The Reverend Enoch Clayton Brown

My name is actually my middle name.  Clayton is also my dad’s middle name, my cousin’s middle name, my nephew’s middle name, my grandfather’s middle name, and my great-grandfather’s middle name.  From what I understand, my great-grandfather (Moses Clayton) was referred to as “Clayt.”  Enoch Clayton, my grandfather, died when I was in high school. He had been a baptist preacher, and when he died, my grandmother asked if there was anything of his that I would like.

As anyone who’s ever been in my house knows, I like old things.  When she asked this question, my eye fell on his old file cabinet.  It was probably made in the 50s, and is as solid as a steel safe.  I use it nearly every day. I recently moved, so I had to remove everything from the drawers in order to give the movers even a hope of lifting it.  Now that it’s in my new place, I started filling it back up again with my papers.

My grandfather had filled the bottom drawer with dividers to keep his documents organized.  But they were not the removable kind — it would require a bit of effort to get them out.  I considered tearing them out, but then I started reading the headers he had typed on them with his electric typewriter (the one I had played with as a kid in his office) and I immediately realized I wanted them to stay.  I wrote with pencil the headers I needed next to his: taxes, student loan, insurance, warrantees, important documents, documentary projects, fiction projects, miscellaneous.  But as I filed my papers this second time, I noticed again the headers he had typed and had to stop and wonder about the different lives we had lived, and the different things we thought about.  There are too many to include them all, but a partial list of his headings includes:
Bible Characters
Bible Studies
Christ — Jesus
Christian Education
Christian Life
The Church — Its Commission and Ministry
Church Workers
Denomination — Baptist
Doctrinal Sermons
Eternity — Heaven (with “or hell” written in pencil)
Funeral Messages
God — The Father, Son, Holy Spirit, The Trinity
Home — Love, Courtship, Marriage, The Christian Home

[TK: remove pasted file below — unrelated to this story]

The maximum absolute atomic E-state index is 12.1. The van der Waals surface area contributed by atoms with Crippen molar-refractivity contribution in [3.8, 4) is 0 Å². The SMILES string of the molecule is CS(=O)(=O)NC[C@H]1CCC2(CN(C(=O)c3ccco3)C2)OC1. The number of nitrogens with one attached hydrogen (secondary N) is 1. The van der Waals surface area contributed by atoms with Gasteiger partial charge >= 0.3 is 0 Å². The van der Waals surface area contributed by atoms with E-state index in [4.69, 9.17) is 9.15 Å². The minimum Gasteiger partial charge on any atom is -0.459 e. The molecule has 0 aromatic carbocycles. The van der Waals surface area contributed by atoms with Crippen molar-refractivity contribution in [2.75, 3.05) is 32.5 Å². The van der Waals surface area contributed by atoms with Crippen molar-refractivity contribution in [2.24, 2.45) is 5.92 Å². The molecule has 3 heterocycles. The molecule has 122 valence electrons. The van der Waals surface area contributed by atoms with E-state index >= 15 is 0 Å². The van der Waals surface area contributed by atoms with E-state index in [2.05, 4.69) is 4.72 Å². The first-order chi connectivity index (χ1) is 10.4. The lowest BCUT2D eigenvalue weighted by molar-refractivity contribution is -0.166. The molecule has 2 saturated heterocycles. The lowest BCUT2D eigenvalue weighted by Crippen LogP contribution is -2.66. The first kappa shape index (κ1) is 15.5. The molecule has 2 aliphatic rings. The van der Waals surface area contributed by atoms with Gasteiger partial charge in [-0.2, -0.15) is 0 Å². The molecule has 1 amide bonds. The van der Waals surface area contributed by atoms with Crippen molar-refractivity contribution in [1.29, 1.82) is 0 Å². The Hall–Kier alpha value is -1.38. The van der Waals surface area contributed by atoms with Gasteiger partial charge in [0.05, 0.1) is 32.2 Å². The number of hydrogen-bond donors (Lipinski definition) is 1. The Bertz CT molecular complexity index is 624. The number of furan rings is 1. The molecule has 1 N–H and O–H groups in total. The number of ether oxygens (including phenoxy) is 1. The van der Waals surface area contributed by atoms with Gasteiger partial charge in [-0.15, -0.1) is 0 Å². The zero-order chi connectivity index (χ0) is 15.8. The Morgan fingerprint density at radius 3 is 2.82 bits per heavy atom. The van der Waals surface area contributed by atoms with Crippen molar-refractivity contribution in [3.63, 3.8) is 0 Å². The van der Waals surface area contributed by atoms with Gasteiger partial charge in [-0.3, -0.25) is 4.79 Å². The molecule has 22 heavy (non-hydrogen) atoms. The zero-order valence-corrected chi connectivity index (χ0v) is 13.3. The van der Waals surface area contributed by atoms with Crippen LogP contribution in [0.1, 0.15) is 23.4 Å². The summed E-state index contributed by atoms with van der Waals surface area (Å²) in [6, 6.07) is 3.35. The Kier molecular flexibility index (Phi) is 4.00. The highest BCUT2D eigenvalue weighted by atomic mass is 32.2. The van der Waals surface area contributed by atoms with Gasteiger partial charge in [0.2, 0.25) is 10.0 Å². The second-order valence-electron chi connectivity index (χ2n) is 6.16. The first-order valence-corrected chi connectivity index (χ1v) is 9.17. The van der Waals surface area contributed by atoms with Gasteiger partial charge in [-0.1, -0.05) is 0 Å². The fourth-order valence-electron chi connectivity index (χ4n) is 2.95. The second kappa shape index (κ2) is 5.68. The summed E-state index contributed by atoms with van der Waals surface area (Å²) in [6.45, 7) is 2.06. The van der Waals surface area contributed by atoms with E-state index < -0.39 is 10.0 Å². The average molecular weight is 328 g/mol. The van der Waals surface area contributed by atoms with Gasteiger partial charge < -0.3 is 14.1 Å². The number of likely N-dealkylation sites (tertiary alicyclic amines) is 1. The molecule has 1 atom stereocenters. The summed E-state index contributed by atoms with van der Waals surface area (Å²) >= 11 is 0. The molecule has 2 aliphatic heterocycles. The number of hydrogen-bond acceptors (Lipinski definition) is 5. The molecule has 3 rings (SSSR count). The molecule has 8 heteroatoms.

Baptism and The Lord’s Supper
Salvation — Repentance, Faith, Belief
Second Coming of Christ
Security of the Believer
Sin and Evil
Virgin Birth

I only heard my grandfather preach a couple of times, and I was very young, but from what I understand he was not at all a “fire-and-brimstone” type preacher, but rather more of a bible scholar whose sermons were more analysis and examination.  I’m assuming that these files used to contain his typed up sermons — I’m not sure what happened to them.  By the time I was old enough to have a meaningful conversation with him he had settled into a quiet man who sat stoically in an easy chair, not saying much.  Maybe by that time he had used up all his words.  Maybe he’d said all he needed to say.  One glimpse I had into his mode of expression was when I was quite young, playing around in front of the television as he sat in his easy chair.  I guess I stood up and got transfixed by something else, not moving, and was blocking his view.  He said, very calmly, “you’re not a window, son.”  It made perfect sense, even to a six-year old.  I also remember he made the best scrambled eggs I’ve ever had.

I plan to leave those file folders there forever, and will never take out the crooked “Rev. E. C. Brown” name tag on the front of the cabinet.  Maybe a future owner will wonder at the strange, often loaded (and completely unintentional) word pairings — his first in manual typewriter, all caps, mine second in handwritten pencil — on the file folders: